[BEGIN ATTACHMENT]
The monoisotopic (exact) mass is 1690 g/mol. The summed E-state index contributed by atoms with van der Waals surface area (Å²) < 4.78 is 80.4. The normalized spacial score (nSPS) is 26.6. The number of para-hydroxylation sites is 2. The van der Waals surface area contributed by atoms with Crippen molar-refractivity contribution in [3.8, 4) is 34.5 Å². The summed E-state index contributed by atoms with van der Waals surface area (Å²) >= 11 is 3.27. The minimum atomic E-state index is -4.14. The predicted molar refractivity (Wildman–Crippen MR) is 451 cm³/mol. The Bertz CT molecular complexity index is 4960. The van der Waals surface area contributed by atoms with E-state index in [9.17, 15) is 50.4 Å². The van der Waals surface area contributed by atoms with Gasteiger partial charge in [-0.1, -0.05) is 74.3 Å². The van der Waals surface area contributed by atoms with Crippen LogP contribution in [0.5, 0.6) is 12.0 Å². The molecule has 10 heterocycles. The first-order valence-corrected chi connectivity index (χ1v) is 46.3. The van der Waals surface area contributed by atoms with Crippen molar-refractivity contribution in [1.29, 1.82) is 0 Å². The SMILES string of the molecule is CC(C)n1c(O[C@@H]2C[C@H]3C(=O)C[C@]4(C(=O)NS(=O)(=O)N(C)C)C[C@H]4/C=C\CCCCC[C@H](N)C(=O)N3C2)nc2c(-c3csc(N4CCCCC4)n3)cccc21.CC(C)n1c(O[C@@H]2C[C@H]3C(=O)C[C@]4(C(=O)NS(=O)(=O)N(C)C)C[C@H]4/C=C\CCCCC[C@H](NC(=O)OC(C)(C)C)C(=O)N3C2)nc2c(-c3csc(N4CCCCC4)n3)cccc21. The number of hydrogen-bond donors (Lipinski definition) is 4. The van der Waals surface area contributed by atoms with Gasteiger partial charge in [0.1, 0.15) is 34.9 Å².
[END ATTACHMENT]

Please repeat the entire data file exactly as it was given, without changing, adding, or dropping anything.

The monoisotopic (exact) mass is 1690 g/mol. The summed E-state index contributed by atoms with van der Waals surface area (Å²) < 4.78 is 80.4. The normalized spacial score (nSPS) is 26.6. The number of para-hydroxylation sites is 2. The van der Waals surface area contributed by atoms with Crippen molar-refractivity contribution in [3.8, 4) is 34.5 Å². The summed E-state index contributed by atoms with van der Waals surface area (Å²) >= 11 is 3.27. The minimum atomic E-state index is -4.14. The predicted molar refractivity (Wildman–Crippen MR) is 451 cm³/mol. The Bertz CT molecular complexity index is 4960. The van der Waals surface area contributed by atoms with E-state index in [9.17, 15) is 50.4 Å². The van der Waals surface area contributed by atoms with Gasteiger partial charge in [-0.1, -0.05) is 74.3 Å². The van der Waals surface area contributed by atoms with Crippen LogP contribution in [0.5, 0.6) is 12.0 Å². The molecule has 10 heterocycles. The first-order valence-corrected chi connectivity index (χ1v) is 46.3. The van der Waals surface area contributed by atoms with Crippen molar-refractivity contribution in [1.29, 1.82) is 0 Å². The SMILES string of the molecule is CC(C)n1c(O[C@@H]2C[C@H]3C(=O)C[C@]4(C(=O)NS(=O)(=O)N(C)C)C[C@H]4/C=C\CCCCC[C@H](N)C(=O)N3C2)nc2c(-c3csc(N4CCCCC4)n3)cccc21.CC(C)n1c(O[C@@H]2C[C@H]3C(=O)C[C@]4(C(=O)NS(=O)(=O)N(C)C)C[C@H]4/C=C\CCCCC[C@H](NC(=O)OC(C)(C)C)C(=O)N3C2)nc2c(-c3csc(N4CCCCC4)n3)cccc21. The number of hydrogen-bond donors (Lipinski definition) is 4. The van der Waals surface area contributed by atoms with Gasteiger partial charge in [0.1, 0.15) is 34.9 Å².